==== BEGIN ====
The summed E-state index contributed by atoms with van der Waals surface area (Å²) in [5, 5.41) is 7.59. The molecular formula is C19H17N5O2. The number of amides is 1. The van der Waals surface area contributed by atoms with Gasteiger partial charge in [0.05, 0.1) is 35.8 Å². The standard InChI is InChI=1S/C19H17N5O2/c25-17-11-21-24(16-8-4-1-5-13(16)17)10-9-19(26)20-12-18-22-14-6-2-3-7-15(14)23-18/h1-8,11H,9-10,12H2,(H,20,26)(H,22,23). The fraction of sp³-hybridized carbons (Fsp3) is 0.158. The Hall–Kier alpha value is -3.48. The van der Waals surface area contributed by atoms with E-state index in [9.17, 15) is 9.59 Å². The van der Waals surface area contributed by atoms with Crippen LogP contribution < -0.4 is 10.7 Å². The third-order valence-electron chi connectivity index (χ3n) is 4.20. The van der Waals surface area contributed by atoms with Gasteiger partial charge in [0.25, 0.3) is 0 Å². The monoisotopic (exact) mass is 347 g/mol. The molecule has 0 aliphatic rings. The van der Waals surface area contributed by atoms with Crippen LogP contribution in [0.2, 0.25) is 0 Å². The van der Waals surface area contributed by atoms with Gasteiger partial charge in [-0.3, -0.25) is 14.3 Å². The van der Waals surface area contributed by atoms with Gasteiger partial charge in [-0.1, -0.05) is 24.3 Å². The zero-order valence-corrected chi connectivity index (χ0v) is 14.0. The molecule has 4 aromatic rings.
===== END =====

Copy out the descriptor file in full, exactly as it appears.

The summed E-state index contributed by atoms with van der Waals surface area (Å²) in [5, 5.41) is 7.59. The molecular formula is C19H17N5O2. The number of amides is 1. The van der Waals surface area contributed by atoms with Gasteiger partial charge in [0.05, 0.1) is 35.8 Å². The standard InChI is InChI=1S/C19H17N5O2/c25-17-11-21-24(16-8-4-1-5-13(16)17)10-9-19(26)20-12-18-22-14-6-2-3-7-15(14)23-18/h1-8,11H,9-10,12H2,(H,20,26)(H,22,23). The fraction of sp³-hybridized carbons (Fsp3) is 0.158. The Hall–Kier alpha value is -3.48. The van der Waals surface area contributed by atoms with E-state index in [9.17, 15) is 9.59 Å². The van der Waals surface area contributed by atoms with Crippen LogP contribution < -0.4 is 10.7 Å². The third-order valence-electron chi connectivity index (χ3n) is 4.20. The van der Waals surface area contributed by atoms with Gasteiger partial charge in [0.25, 0.3) is 0 Å². The monoisotopic (exact) mass is 347 g/mol. The molecule has 0 aliphatic rings. The van der Waals surface area contributed by atoms with Crippen LogP contribution in [0.2, 0.25) is 0 Å². The van der Waals surface area contributed by atoms with Gasteiger partial charge in [-0.3, -0.25) is 14.3 Å². The van der Waals surface area contributed by atoms with Gasteiger partial charge in [-0.1, -0.05) is 24.3 Å². The zero-order valence-corrected chi connectivity index (χ0v) is 14.0. The molecule has 4 aromatic rings.